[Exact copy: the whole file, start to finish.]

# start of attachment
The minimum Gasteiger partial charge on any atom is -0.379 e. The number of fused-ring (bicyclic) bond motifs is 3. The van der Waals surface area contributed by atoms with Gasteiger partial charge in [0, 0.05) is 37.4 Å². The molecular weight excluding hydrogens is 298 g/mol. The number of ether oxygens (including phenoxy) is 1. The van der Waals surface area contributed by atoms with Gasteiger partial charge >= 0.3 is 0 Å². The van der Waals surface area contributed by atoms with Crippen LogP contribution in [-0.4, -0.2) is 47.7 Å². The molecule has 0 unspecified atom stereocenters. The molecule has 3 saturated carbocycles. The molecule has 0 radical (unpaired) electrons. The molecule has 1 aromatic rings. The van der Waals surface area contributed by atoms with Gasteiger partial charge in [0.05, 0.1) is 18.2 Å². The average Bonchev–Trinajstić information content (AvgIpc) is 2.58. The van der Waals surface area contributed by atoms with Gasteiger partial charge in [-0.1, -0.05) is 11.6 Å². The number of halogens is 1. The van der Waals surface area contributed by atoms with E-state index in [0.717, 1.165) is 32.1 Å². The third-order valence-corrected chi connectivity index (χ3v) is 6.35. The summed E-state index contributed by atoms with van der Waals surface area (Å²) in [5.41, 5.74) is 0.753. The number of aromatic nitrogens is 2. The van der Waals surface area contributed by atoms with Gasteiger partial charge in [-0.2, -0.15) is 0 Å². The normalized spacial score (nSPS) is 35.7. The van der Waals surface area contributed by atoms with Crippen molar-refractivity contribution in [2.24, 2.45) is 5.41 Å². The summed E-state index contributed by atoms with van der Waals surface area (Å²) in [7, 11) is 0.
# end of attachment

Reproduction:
The minimum Gasteiger partial charge on any atom is -0.379 e. The number of fused-ring (bicyclic) bond motifs is 3. The van der Waals surface area contributed by atoms with Gasteiger partial charge in [0, 0.05) is 37.4 Å². The molecular weight excluding hydrogens is 298 g/mol. The number of ether oxygens (including phenoxy) is 1. The van der Waals surface area contributed by atoms with Gasteiger partial charge >= 0.3 is 0 Å². The van der Waals surface area contributed by atoms with Crippen LogP contribution in [-0.4, -0.2) is 47.7 Å². The molecule has 0 unspecified atom stereocenters. The molecule has 3 saturated carbocycles. The molecule has 0 radical (unpaired) electrons. The molecule has 1 aromatic rings. The van der Waals surface area contributed by atoms with Gasteiger partial charge in [0.05, 0.1) is 18.2 Å². The average Bonchev–Trinajstić information content (AvgIpc) is 2.58. The van der Waals surface area contributed by atoms with Gasteiger partial charge in [-0.1, -0.05) is 11.6 Å². The number of halogens is 1. The van der Waals surface area contributed by atoms with E-state index in [0.717, 1.165) is 32.1 Å². The third-order valence-corrected chi connectivity index (χ3v) is 6.35. The summed E-state index contributed by atoms with van der Waals surface area (Å²) in [5.41, 5.74) is 0.753. The number of aromatic nitrogens is 2. The van der Waals surface area contributed by atoms with Gasteiger partial charge in [-0.2, -0.15) is 0 Å². The normalized spacial score (nSPS) is 35.7. The van der Waals surface area contributed by atoms with Crippen molar-refractivity contribution in [2.24, 2.45) is 5.41 Å². The summed E-state index contributed by atoms with van der Waals surface area (Å²) in [7, 11) is 0.